It’s not the heat; it’s the humidity

Most industrial processes can handle high heat conditions, but many require some control over the amount of moisture in the air. Whether manufacturing musical instruments, semiconductors, processed foods, or simply heating a warehouse, the amount of moisture in the air impacts product quality and worker comfort.

By Daniel M. Cicero, Ondeo Nalco Co., Naperville, IL August 8, 2002
Key concepts
Indoor air quality must be considered when selecting a humidification system.
Systems that make their own steam for humidification avoid problems with volatile amines.
Corrosion inhibitors in humidifying steam must be chosen carefully.
Humidifier design and operation
Corrosion inhibitors
A health problem solved

Most industrial processes can handle high heat conditions, but many require some control over the amount of moisture in the air. Whether manufacturing musical instruments, semiconductors, processed foods, or simply heating a warehouse, the amount of moisture in the air impacts product quality and worker comfort.

A number of mechanisms exist for maintaining proper humidity. Picking the right method depends on specific needs. There are also some environmental factors that need to be taken into consideration. Corrosion inhibitors, commonly used in steam boiler distribution systems, need to be considered when thinking about humidification.

Humidifier design and operation

Direct steam injection humidifiers , the most common humidification system, control the introduction of steam into heating ducts in response to a signal from a humidistat. Steam enters the body of these humidifiers, passes a number of baffles, which force any moisture or particulate out of the vapor, and is introduced into the duct through a manifold (Fig. 1). Direct steam humidifiers require very little upkeep.

Fig. 1. Direct steam humidification provides immediate response.

This system provides excellent response to demand and pinpoint control of output. Because it uses steam directly, no bacteria are produced. However, any volatile amines used as boiler corrosion inhibitors are introduced into the steam, which could be a problem.

Steam-to-steam humidifiers use a steam coil immersed in a water bath to heat the water to boiling (Fig. 2). The boiling water produces humidification steam at atmospheric pressure. This system avoids the problems presented by volatile amines in boiler steam since there is no contact between boiler steam and humidification steam, barring failure of the heat exchanger.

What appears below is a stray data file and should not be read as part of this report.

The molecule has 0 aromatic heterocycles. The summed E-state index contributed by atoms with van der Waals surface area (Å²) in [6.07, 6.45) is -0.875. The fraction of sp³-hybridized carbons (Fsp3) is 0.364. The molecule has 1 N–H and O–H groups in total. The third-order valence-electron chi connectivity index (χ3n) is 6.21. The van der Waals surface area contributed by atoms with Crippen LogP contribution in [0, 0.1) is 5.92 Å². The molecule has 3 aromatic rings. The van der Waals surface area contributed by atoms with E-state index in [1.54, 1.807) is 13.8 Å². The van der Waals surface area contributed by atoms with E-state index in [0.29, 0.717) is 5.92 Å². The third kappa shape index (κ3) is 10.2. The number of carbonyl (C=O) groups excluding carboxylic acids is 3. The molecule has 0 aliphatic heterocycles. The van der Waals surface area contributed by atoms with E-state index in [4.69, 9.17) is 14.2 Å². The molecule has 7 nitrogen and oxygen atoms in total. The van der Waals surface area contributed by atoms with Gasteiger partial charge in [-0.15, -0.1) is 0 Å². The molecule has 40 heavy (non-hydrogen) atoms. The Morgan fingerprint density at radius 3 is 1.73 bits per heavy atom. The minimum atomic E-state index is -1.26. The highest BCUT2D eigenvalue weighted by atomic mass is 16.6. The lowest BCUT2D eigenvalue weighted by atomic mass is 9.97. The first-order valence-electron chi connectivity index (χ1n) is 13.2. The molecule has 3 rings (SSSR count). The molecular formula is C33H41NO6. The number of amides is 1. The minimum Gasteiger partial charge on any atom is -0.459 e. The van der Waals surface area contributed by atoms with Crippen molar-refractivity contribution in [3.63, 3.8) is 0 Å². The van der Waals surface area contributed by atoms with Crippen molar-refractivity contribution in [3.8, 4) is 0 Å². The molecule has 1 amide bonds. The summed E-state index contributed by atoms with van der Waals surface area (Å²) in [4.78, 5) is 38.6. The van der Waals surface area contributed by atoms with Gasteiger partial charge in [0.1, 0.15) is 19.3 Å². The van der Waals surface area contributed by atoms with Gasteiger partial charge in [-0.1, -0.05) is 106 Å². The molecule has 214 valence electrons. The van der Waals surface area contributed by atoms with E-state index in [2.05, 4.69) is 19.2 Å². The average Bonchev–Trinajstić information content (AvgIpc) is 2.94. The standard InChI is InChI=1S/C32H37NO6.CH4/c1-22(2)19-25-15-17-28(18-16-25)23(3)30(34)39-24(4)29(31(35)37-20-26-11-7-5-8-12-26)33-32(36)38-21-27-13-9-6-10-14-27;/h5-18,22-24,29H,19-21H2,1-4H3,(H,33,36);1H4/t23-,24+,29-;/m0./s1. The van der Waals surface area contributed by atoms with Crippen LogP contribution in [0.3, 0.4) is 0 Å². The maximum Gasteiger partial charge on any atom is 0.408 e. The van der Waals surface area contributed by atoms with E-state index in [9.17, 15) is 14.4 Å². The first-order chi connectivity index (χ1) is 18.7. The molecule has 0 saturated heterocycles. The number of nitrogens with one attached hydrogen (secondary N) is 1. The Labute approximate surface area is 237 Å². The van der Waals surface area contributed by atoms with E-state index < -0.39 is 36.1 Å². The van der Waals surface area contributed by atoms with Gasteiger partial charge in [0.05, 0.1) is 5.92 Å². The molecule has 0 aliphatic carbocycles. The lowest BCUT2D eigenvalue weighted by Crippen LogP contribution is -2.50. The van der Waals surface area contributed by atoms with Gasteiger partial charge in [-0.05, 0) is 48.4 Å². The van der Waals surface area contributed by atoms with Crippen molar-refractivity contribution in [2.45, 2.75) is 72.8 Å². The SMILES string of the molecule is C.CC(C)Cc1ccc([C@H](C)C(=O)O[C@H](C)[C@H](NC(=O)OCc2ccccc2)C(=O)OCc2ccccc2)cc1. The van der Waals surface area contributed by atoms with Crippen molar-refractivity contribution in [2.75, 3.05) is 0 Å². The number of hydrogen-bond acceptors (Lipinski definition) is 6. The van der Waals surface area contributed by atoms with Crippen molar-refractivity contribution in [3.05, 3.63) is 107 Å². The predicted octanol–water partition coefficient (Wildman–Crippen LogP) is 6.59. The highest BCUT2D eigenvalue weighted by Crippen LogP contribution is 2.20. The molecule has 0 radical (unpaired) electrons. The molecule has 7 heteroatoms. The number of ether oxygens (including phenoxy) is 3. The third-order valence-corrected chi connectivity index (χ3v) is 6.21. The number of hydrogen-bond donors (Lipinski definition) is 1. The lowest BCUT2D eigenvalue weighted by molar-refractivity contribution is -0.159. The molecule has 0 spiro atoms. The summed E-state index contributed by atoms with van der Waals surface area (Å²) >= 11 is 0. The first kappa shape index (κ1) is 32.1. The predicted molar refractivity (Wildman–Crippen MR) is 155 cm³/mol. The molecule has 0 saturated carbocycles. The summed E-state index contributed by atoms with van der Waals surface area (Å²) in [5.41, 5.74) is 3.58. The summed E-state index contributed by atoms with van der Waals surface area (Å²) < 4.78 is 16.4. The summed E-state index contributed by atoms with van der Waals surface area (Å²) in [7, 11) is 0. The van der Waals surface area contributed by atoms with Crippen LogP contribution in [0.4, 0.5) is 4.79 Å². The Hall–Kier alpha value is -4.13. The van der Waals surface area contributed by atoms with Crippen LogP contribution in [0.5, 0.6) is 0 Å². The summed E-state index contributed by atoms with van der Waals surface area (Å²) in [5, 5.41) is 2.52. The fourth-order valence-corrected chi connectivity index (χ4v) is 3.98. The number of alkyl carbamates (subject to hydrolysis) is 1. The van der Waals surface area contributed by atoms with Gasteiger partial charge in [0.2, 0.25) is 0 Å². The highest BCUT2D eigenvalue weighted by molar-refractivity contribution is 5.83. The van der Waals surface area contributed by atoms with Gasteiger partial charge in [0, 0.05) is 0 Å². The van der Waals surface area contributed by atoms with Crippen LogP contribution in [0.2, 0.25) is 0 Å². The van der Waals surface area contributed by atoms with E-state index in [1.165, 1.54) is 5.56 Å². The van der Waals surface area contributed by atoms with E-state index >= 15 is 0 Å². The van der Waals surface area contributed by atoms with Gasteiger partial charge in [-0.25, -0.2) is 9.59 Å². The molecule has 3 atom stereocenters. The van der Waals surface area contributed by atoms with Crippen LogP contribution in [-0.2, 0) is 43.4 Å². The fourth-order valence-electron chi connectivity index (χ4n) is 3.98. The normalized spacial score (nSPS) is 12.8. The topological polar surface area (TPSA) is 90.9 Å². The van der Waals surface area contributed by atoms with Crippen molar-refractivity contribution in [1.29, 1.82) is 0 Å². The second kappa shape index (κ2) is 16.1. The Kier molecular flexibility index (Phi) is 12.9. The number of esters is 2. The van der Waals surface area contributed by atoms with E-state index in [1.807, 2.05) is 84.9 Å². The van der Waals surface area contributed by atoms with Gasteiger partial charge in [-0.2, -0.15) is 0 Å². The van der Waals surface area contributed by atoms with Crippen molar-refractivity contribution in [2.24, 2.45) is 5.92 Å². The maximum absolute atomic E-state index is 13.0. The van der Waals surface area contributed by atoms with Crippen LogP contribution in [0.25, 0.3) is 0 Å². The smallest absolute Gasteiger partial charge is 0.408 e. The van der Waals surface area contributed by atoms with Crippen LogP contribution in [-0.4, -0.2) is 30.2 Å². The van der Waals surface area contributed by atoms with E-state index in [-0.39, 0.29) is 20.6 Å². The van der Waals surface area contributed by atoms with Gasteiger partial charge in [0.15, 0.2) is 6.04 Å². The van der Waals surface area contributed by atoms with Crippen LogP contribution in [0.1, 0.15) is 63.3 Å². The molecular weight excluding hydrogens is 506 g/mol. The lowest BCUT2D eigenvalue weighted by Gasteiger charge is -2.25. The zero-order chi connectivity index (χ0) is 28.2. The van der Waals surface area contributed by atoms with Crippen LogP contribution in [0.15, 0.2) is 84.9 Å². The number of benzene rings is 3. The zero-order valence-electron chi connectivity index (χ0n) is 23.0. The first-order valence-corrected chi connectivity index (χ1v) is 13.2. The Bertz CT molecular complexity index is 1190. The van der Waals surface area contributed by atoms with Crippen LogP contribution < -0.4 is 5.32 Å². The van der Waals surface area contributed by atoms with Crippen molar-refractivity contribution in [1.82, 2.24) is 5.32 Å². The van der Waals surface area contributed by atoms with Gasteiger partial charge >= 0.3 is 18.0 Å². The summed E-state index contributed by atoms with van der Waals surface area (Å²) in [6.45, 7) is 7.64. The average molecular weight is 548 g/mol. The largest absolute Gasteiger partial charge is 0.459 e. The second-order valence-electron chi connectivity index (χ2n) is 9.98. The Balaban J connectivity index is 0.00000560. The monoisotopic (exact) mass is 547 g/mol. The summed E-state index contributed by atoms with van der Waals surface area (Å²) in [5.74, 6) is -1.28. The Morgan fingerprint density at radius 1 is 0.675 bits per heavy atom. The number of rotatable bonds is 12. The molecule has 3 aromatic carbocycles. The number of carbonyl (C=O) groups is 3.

Fig. 2. Steam-to-steam humidifiers avoid problems with volatile amines in boiler water.

Steam system operators make a tradeoff, eliminating the risk of odors and exposure but reducing the energy efficiency of the humidification system.

Because of common concerns about exposure to neutralizing amines or odor complaints caused by them, many consulting engineers specify these systems for new construction.

Steam-to-steam humidifiers are susceptible to problems caused by water impurities such as calcium, magnesium, and iron. These impurities can deposit as scale, necessitating cleaning. Scale also insulates the heating coil, reducing the thermal efficiency of the humidifier. Because time is required to boil the water, response to control input is generally slower than with direct steam injection systems.

Electronic (or electrode) steam humidifiers are used to generate humidification steam when a source of steam is not available. Electrode-type units pass an electric current through water to provide steam (Fig. 3). The water used in these units must conduct electricity. Use of pure demineralized, deionized, or distilled water alone will generally not provide sufficient conductivity for electrode units.

Fig. 3. Electronic steam humidifiers are used when steam is not available.

As with steam-to-steam humidifiers, water impurities can adversely impact the operation of the humidifier. Water with a high mineral concentration necessitates routine cleanings; water with a low mineral concentration is corrosive to the electrodes. These systems do provide a viable humidification option when a source of steam is not available and the advantages of a steam-to-steam humidification system are desired.

Electronic (ionic bed) steam humidifiers use immersed resistance heating elements to boil water and generate humidification steam much like electrode and steam-to-steam humidifiers. Since current does not pass through the water, high-purity water can be used. Ionic bed humidifiers allow the use of almost any water source.

Ionic bed cartridges, containing a fibrous media to attract solids from water as the temperature rises, minimize the buildup of solids inside the humidifier. Maintenance of these units generally involves little more than periodic replacement of the cartridges.

As with other indirect humidification methods, control is sometimes adversely impacted by the time needed to boil the water.

Water spray humidifiers inject water directly into the air duct. This method generally results in poor humidification and temperature control because water spray contains virtually none of the heat of vaporization required to increase the relative humidity of the air. Water spray humidification is a virtually constant enthalpy process, making it different from all other humidification systems that increase the relative humidity with almost imperceptible increases in dry bulb temperature.

Water spray humidifiers respond to control input slowly because evaporation must take place before humidified air can be recirculated. Unvaporized water can cause deposits to build up on surfaces, creating sanitation hazards. These systems also tend to suffer from corrosion and bacterial contamination.